Wollondilly Council fears the Macarthur region's iconic koala population could go extinct if the state government doesn't step in soon.
The council has made a submission to the NSW Legislative Council's 'Inquiry into Koala Populations and Habitat in NSW'.
Council staff have called on the government to prepare a strategy to specifically manage koala populations in south-west Sydney, including Wollondilly.
Infrastructure and environment acting director Alex Stengl said the council's submission implored the government to take adequate action now to avoid an "extinction crisis" in the near future.
"It is council's view that the NSW Department of Planning, Industry and Environment has been undertaking land use planning which adversely impacts the survival of koalas within the Wollondilly local government area," she said.
"We are strongly concerned that the largest chlamydia disease free koala population in NSW is not currently protected by an Integrated Regional Conservation Plan."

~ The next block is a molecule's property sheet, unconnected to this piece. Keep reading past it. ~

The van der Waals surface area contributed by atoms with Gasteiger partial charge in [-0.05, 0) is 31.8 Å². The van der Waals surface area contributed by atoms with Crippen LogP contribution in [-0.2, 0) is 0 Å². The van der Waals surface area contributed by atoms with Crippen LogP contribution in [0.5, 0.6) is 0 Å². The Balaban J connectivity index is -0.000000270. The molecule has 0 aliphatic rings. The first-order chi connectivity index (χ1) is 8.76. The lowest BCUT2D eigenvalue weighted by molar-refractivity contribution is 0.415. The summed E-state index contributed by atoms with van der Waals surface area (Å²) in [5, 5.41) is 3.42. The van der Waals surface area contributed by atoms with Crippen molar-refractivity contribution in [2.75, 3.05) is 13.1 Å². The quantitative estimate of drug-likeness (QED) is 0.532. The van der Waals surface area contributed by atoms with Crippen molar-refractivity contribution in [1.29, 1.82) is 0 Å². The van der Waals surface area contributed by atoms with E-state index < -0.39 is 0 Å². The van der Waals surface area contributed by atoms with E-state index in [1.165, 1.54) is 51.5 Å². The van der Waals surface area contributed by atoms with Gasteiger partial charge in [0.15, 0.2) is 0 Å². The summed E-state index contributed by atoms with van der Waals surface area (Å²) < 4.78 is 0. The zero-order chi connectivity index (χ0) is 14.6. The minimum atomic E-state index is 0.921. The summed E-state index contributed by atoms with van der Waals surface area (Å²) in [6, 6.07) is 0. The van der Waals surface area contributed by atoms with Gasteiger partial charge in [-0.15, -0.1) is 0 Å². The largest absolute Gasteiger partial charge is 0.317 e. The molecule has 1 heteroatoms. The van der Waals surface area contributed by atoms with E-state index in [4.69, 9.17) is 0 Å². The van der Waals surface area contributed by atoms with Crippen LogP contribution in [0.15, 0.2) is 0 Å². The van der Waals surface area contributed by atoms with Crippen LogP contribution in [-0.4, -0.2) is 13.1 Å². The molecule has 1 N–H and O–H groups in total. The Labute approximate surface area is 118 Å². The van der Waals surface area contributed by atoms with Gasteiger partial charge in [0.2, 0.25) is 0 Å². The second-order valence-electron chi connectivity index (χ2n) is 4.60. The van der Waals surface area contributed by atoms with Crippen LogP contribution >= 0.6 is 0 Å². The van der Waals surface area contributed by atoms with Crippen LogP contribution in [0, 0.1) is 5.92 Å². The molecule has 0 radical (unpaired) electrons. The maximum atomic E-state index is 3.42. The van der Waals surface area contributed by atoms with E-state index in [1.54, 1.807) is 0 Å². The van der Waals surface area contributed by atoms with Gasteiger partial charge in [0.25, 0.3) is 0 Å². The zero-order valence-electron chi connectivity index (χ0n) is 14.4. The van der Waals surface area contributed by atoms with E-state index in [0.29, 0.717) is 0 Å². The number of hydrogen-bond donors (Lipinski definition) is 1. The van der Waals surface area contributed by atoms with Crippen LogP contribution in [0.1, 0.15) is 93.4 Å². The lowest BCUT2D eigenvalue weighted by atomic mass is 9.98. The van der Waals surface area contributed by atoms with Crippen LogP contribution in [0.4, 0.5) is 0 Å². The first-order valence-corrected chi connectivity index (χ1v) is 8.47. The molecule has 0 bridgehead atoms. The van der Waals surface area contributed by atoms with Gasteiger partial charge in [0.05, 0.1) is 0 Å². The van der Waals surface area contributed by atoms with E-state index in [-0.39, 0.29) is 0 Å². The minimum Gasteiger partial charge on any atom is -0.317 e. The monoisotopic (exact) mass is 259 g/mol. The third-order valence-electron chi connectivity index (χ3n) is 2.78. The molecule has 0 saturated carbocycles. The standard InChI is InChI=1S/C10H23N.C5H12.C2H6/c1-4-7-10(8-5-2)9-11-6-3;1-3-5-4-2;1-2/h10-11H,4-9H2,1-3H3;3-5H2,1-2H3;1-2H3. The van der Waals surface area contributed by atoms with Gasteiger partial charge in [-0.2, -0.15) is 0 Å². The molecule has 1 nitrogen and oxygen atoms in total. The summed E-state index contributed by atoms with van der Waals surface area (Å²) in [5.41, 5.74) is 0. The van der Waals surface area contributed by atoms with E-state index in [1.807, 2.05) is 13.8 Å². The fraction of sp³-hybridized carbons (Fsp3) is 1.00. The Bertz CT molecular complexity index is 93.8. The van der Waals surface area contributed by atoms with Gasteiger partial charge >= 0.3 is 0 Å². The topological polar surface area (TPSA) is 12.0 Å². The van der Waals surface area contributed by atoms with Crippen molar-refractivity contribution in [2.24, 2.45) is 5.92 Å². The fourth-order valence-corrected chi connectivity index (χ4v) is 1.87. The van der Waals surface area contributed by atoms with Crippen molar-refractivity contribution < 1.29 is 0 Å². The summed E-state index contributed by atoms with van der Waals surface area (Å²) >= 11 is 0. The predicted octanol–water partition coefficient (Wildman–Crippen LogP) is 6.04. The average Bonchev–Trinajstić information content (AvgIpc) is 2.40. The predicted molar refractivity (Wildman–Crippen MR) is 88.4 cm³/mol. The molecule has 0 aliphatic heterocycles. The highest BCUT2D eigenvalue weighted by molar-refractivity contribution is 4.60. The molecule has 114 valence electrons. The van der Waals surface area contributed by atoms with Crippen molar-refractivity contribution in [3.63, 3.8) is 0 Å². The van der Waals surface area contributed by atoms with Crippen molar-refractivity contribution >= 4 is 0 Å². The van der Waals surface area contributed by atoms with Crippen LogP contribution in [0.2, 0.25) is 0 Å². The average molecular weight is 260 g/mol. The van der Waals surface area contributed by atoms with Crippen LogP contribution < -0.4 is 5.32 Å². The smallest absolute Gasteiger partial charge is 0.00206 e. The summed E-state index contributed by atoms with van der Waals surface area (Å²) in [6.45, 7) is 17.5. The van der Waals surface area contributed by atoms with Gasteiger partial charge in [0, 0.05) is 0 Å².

Ms Stengl said the council welcomed the inquiry but believed there was inadequate consideration of development pressure on the local koala population in growth areas.
The submission highlighted council's long-term concern that the revision of the Koala Habitat Protection Planning Policy remains incomplete, particularly in relation to the lack of an up-to-date list of koala tree species and an adequate definition of 'core habitat' for koalas.
The council also pointed out the strategy did not provide an appropriate approach to stabilising and increasing koala numbers as recommended by the NSW chief scientist and engineers.
Koalas are an iconic part of Wollondilly's natural history.
The first recorded European sighting of a koala occurred near Bargo in 1798.
Increasing numbers of koalas have been recorded at a range of locations within the Wollondilly region in recent years.
The current estimated koala population in the shire is between 350 and 400 animals.
Council has been advocating for the protection of koala habitat corridors in the Wilton and Appin growth areas over the past two years.
Wollondilly Council's submission to the inquiry is one of nearly 300 that were received.
A final report is due on June 15, 2020.